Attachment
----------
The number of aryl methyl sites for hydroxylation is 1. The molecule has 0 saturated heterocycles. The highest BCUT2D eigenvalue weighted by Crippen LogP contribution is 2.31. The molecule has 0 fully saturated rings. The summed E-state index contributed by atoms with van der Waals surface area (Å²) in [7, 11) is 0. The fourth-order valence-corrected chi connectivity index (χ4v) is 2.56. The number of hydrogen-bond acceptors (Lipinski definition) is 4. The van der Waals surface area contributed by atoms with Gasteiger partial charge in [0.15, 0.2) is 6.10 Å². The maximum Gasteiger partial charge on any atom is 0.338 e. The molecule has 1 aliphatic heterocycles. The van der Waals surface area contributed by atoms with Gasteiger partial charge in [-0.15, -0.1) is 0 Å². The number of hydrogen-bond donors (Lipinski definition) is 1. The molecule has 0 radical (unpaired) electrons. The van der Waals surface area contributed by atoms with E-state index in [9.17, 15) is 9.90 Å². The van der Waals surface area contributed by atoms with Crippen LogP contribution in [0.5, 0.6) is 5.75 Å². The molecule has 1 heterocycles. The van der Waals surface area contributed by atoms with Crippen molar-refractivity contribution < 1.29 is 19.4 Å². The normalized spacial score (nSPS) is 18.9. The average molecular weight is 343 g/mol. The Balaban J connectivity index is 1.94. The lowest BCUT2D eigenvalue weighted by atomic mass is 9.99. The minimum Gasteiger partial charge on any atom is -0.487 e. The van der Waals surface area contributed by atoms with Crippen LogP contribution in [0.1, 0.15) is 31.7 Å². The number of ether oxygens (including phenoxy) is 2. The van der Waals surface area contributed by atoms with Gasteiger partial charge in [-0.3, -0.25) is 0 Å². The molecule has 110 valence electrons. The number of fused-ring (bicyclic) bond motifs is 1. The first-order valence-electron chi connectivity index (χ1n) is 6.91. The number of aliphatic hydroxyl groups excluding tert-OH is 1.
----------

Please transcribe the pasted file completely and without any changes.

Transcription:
The number of aryl methyl sites for hydroxylation is 1. The molecule has 0 saturated heterocycles. The highest BCUT2D eigenvalue weighted by Crippen LogP contribution is 2.31. The molecule has 0 fully saturated rings. The summed E-state index contributed by atoms with van der Waals surface area (Å²) in [7, 11) is 0. The fourth-order valence-corrected chi connectivity index (χ4v) is 2.56. The number of hydrogen-bond acceptors (Lipinski definition) is 4. The van der Waals surface area contributed by atoms with Gasteiger partial charge in [0.15, 0.2) is 6.10 Å². The maximum Gasteiger partial charge on any atom is 0.338 e. The molecule has 1 aliphatic heterocycles. The van der Waals surface area contributed by atoms with Gasteiger partial charge in [-0.15, -0.1) is 0 Å². The number of hydrogen-bond donors (Lipinski definition) is 1. The molecule has 0 radical (unpaired) electrons. The van der Waals surface area contributed by atoms with E-state index in [9.17, 15) is 9.90 Å². The van der Waals surface area contributed by atoms with Crippen LogP contribution in [0.5, 0.6) is 5.75 Å². The molecule has 1 heterocycles. The van der Waals surface area contributed by atoms with Crippen molar-refractivity contribution < 1.29 is 19.4 Å². The normalized spacial score (nSPS) is 18.9. The average molecular weight is 343 g/mol. The Balaban J connectivity index is 1.94. The lowest BCUT2D eigenvalue weighted by atomic mass is 9.99. The minimum Gasteiger partial charge on any atom is -0.487 e. The van der Waals surface area contributed by atoms with Crippen LogP contribution in [0.1, 0.15) is 31.7 Å². The number of ether oxygens (including phenoxy) is 2. The van der Waals surface area contributed by atoms with Gasteiger partial charge in [-0.3, -0.25) is 0 Å². The molecule has 110 valence electrons. The number of fused-ring (bicyclic) bond motifs is 1. The first-order valence-electron chi connectivity index (χ1n) is 6.91. The number of aliphatic hydroxyl groups excluding tert-OH is 1.